Lake Quivira Offensive shirts
Even though it was not stated whether the shirts PacSun was selling earlier this year were indeed explicit and contained profanity, I find it ridiculous that an upset mom in Utah spent close to $600 to buy them to get them out of the store.
Because PacSun has 600 stores around the United States, the message displayed on the shirts likely was received by millions of people. It is accurate to say that the mom did not make a significant difference in bettering the public through her actions.
So-called explicit material is so easily accessible in today’s society that nearly anyone with the intention of viewing it may do so. The Internet is the best place for this.
I respect the upset mother’s intentions of displaying a modest message to the public instead of a disruptive one, but she is putting herself at a great disadvantage by spending about $600 on something that may be harmless.
Obviously, there is a line that must be drawn, but ultimately the people are responsible for their own social integrity. The Utah mother is not.
Kansas City Return to Stalin days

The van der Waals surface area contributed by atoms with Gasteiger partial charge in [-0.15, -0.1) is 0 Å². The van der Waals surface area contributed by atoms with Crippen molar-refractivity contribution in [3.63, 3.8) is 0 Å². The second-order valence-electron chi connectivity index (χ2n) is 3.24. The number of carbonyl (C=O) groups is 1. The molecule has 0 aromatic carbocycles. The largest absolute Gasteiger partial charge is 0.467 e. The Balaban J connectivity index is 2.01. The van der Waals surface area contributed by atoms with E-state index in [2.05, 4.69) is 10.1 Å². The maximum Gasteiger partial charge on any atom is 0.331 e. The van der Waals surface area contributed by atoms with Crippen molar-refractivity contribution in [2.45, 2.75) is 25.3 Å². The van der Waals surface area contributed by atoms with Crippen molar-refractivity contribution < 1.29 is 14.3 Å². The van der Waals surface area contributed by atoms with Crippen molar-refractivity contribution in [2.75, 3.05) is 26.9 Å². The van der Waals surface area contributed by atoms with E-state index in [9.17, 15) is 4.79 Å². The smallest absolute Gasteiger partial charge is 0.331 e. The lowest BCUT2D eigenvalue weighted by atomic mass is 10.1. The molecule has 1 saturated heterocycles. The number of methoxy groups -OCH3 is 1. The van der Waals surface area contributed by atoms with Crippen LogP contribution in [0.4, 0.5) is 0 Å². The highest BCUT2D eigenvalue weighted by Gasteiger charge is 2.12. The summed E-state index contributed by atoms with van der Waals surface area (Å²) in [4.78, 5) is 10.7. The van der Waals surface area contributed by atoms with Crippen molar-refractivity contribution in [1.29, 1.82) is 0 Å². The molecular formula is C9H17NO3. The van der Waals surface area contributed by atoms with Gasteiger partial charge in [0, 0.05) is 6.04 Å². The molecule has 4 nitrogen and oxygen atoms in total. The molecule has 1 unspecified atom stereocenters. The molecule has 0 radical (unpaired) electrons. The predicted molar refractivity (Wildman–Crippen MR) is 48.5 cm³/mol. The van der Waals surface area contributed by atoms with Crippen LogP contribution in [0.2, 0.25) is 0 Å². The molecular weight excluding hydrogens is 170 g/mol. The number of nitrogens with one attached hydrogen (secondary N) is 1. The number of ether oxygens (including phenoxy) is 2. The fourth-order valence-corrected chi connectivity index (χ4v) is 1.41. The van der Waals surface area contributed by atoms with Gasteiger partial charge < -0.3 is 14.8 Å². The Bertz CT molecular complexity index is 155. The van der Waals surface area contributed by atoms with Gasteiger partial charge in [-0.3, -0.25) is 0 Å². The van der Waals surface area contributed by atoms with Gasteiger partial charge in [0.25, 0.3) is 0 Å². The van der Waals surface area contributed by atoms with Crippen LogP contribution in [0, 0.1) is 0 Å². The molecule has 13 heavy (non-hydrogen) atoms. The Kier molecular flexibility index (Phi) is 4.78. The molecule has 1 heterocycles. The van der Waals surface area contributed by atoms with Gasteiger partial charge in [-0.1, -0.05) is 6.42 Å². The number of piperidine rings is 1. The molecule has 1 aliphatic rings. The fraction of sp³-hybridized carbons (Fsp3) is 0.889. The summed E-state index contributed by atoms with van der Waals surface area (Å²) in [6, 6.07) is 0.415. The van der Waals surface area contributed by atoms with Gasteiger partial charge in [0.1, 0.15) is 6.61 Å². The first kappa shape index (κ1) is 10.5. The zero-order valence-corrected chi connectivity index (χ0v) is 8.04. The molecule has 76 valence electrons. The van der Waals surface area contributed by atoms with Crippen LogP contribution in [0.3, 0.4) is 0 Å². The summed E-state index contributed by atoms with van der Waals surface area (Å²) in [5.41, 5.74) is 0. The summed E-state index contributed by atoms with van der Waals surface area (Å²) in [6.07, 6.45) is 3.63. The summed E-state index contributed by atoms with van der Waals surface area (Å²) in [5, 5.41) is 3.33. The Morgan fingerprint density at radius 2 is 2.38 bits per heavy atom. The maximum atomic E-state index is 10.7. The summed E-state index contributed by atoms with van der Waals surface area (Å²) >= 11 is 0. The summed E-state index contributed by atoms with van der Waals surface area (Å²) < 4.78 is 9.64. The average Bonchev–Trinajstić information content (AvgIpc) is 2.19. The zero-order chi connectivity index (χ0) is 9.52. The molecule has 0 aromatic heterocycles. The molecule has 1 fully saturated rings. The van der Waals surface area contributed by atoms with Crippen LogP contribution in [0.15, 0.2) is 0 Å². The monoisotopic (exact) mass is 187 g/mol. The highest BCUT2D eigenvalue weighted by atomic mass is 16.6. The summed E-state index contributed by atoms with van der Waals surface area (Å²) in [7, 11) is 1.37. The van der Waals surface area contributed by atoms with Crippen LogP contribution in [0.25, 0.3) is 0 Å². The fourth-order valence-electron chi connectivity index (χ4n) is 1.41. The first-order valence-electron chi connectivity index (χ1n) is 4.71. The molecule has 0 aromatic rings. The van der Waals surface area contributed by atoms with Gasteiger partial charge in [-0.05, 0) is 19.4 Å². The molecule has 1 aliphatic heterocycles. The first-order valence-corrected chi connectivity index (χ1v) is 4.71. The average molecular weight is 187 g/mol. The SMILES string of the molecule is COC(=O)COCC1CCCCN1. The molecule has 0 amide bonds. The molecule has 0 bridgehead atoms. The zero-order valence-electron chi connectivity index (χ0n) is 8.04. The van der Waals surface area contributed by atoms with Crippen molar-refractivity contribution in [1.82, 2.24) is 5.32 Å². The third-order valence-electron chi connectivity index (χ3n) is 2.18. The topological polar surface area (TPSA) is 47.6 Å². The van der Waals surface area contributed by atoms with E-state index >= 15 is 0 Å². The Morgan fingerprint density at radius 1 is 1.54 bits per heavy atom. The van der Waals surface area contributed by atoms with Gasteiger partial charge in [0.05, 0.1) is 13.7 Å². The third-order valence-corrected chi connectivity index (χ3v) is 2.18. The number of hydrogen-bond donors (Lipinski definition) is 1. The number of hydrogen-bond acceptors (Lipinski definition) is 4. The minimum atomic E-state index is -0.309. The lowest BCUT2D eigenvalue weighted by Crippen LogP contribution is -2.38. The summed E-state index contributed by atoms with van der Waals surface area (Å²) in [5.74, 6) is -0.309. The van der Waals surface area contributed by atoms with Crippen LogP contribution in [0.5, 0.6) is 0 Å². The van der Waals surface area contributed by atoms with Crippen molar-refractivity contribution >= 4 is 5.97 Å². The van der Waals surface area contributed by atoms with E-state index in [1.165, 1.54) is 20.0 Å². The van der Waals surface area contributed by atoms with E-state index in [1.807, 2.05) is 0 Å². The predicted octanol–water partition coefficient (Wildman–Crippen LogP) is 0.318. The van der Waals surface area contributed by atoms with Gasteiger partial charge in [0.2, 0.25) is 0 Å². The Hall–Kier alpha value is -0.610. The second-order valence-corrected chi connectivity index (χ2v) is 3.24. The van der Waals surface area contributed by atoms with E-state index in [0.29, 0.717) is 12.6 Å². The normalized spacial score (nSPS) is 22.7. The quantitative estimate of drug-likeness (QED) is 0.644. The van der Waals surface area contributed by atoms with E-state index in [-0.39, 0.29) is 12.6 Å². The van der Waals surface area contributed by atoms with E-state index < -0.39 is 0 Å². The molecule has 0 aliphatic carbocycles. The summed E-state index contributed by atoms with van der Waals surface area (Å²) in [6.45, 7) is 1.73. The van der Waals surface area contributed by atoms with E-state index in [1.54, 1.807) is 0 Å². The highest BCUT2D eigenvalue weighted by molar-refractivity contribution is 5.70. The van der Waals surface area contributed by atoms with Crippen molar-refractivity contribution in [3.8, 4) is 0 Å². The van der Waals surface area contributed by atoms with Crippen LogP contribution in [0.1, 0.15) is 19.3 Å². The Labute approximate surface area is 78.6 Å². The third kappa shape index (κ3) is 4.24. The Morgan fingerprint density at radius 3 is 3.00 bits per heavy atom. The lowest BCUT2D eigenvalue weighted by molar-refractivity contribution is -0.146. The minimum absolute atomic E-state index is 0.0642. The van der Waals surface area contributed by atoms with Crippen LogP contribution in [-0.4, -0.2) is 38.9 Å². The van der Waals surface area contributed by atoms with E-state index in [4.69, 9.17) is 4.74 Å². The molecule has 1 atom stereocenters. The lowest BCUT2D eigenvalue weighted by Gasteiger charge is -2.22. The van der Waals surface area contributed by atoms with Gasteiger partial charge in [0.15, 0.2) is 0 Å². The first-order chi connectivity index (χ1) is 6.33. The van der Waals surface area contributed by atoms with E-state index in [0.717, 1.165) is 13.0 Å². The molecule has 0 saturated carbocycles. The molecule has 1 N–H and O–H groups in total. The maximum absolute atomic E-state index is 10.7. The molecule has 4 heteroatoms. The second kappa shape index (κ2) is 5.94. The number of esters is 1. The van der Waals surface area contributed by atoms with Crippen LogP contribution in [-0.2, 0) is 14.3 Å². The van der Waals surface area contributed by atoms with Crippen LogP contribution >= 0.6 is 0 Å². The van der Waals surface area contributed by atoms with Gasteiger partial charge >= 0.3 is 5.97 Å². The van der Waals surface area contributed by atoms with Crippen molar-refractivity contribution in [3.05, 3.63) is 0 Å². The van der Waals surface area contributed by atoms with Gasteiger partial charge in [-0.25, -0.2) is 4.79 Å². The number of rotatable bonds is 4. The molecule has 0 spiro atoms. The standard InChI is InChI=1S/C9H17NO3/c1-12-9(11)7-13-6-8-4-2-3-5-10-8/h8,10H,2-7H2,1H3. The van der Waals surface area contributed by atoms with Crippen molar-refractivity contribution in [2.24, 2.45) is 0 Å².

Some members of the Missouri legislature desire a prescription-drug-tracking database. It’s supposedly to prevent individuals from doctor shopping for multiple prescriptions and overdosing.
This same government cannot prevent illegal and prescription drugs from entering its prisons. The legislation’s real intent is to assert the state’s superiority over individuals or rather that each of us is property of the state.
We are to be observed, tracked, catalogued and investigated in secret by government authority. Beyond psychological effects, this legislation would provide valuable information to third parties such as drug companies and intelligence to law enforcement.
The intelligence could be used in civil asset forfeiture, commonly known as policing for profit. Not surprisingly, the sponsor has received contributions from those who would profit from its passage.
Also not surprising is the intellectual dishonesty of the Republican majority. They claim to support smaller, less intrusive government and rightfully oppose firearm databases but embrace a database for prescription drugs with information so detailed it could track the form of payment.
Governments inherently seek to be totalitarian. Aided by rapidly advancing technology, the political class is creating electronic dossiers on each of us that would make Stalin and Mussolini envious.